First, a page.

In order to learn from lectures you must:
- Be prepared
- Maintain concentration and focus
- Practice active listening skills
Often the reason attention strays during lectures is because students are not prepared for class and don't know what the speaker will be discussing. Here are some tips for being prepared:
- Always read before class
- Make it a goal to always have the assigned reading finished.
- If you don't have time to completely finish, at least skim the major headings so you'll have some notion of the topic and how to organize your notes.
- Quickly review notes from last class before the lecture begins
- Taking 5 minutes between classes will jog your memory and is good review to decrease amount of studying later.
Maintain Focus and Concentration
- Location, Location, Location
- Make it a point to sit in the front row of your classes—you will see and hear better and it will be easier to remain alert and attentive.
- If you can't sit in the front row, at least sit in the middle row, professors look in this T formation most of the time, and again you will be more engaged in the lecture.
- Take morning classes if possible
- Most people are much more alert in the morning than afternoon or evening.
- If you can't schedule early classes, at least get up, have a good breakfast, and prepare for your class in the morning.
- Minimize external distractions
- If you know that sitting by the window will distract you, then move to another area of the classroom. Also avoid sitting near doors if traffic and noise will disturb you.
- Only sit with friends if you are sure you won't be tempted to socialize during class.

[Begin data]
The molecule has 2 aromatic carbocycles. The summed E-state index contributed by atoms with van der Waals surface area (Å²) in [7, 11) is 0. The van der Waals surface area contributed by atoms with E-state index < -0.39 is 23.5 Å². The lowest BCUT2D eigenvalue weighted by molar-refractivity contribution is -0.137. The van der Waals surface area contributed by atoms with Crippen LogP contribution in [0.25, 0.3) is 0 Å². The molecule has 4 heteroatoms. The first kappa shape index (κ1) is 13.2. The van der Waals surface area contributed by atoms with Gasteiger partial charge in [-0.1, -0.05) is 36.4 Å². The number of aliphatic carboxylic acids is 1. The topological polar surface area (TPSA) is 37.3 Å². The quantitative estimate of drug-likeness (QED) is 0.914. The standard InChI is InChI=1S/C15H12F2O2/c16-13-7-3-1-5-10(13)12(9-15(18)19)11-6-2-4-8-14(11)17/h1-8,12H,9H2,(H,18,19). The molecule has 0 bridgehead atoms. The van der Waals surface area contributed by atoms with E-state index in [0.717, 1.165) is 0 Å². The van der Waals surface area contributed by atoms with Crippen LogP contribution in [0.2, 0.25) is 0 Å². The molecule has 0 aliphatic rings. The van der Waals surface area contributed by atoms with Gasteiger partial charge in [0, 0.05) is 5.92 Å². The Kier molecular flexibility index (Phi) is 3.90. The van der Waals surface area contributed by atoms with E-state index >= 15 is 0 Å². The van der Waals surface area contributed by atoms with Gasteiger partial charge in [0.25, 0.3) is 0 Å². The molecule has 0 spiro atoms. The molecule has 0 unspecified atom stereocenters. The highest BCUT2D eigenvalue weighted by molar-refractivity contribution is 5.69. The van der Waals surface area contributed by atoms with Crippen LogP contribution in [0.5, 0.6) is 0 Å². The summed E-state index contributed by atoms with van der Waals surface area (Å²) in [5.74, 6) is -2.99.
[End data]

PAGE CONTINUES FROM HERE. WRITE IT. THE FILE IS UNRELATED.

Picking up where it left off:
- Minimize internal distractions
- Keep a "worry pad" to jot down any thoughts which keep popping up as an assurance that you will deal with them later.
- If your mind is wandering, try to think of a one-sentence topic for the lecture in order to bring you back to the present.
- Try not to think about work you have in other classes. Focus on the here and now.
Be an Active Listener
Pauk (2001) suggests you use the 3 A's of listening
Attitude » Maintain a positive attitude
- Go into each class assuming the professor has something useful to say.
- Maintain focus even if he or she expresses an opinion different than your own.
Attention » Concentration and focus are keys
- Anticipate the lecture and become curious about the subject.
- Concentrate on actually processing ideas instead of just copying them down.
Adjustment » alter your expectations as the lecture proceeds
- Often lectures go where the audience interest lies or are led astray by an interesting question. Try to keep up with these shifts of focus and reflect them in your notes.
- Don't just tune out the parts that don't fit what you expected- these are often the most interesting!
Being ready for class and actively participating in lectures will make them a much more valuable learning experience.
Pauk, W. (2001). How to study in college (7th Edition). Boston: Houghton Mifflin
Try the Cornell Note-Taking System
This system helps make note-taking a more effective tool in preparing for class and exams by giving you space within your notes to write study questions about the material and succinctly sum up and entire page of information.
Download a sample of the Cornell System template.
The interns at the Academic Skills Center can help you learn how to get more from your lectures. Email them at firstname.lastname@example.org or call x3925 to make an appointment.